If you’re a fan of the Karate Kid movies, I’m sure you’re enjoying Cobra Kai, but probably not as much as I am … and that’s by design.
In addition to the many callbacks to the original films, the characters also mention the names of restaurants and other businesses in Southern California’s San Fernando Valley.
Anyone familiar with the area will get a kick out of these Easter eggs (if you will), and Cobra Kai’s writers went all in to hook the people who would love to hear modern-day valley references.
I even recommended the TV series to a friend who would appreciate them.
Word-of-mouth marketing is one of the highest compliments a writer can receive.
But there’s another lesson here
What about the viewers who’ve never heard of il Tramezzino, Urth Caffé, or SUGARFISH?
The show’s writers aren’t excluding anyone, because Easter eggs aren’t distracting.
When a pro uses descriptive language, the reader will be able to understand her message, even if they don’t get her specific reference.
Your details won’t take readers out of your created reality, and if they want to know more about a certain proper noun or synecdoche, they can look it up.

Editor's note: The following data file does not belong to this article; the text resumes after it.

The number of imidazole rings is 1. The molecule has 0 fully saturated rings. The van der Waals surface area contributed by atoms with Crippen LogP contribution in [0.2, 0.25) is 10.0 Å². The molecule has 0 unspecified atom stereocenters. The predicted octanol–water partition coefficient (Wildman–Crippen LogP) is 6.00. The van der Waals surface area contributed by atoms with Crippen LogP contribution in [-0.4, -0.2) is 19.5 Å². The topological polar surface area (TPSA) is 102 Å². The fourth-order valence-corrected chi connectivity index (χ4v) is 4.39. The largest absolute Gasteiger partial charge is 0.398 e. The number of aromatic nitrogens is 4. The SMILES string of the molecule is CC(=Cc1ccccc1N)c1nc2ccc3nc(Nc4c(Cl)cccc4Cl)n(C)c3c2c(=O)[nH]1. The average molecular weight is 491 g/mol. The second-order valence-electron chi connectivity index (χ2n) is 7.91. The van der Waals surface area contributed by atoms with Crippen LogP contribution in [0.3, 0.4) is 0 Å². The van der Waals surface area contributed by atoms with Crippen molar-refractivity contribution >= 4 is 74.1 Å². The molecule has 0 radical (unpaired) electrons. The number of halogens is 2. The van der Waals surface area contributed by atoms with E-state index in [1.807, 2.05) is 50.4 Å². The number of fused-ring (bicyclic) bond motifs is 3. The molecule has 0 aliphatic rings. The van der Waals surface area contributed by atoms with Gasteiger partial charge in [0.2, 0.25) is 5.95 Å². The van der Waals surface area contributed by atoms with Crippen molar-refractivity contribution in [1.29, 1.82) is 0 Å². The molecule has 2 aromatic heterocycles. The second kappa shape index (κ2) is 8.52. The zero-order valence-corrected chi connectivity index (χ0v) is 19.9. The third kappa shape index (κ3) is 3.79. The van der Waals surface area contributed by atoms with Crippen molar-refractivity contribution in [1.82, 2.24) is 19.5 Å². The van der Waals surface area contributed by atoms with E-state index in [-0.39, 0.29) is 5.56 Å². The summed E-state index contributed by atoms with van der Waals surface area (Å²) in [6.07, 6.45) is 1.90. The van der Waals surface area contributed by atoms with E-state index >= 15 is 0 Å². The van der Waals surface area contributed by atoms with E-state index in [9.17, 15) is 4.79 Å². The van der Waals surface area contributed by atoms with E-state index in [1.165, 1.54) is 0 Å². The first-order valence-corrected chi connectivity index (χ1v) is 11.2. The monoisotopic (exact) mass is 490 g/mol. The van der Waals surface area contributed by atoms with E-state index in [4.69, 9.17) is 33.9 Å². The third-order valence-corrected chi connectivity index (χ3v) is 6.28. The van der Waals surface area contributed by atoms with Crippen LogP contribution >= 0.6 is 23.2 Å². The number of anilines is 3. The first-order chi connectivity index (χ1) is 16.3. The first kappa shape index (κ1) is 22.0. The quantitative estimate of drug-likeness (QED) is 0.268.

This is different from the misstep of making a reader work harder because your writing is sloppy.
Here, the reader can simply ignore your parlance without consequence or follow his desire to learn and grow when he reads.
Brian recently tweeted advice that shows how this concept works on social media, as well:
Pro tip: When you come across something you don't understand on Twitter, don't ask … Google it. Then, respond appropriately or not at all.
— Brian Clark (@brianclark) October 8, 2020
Readers are responsible for how they respond, just like you’re responsible for your choices as a writer who keeps an ideal reader in mind.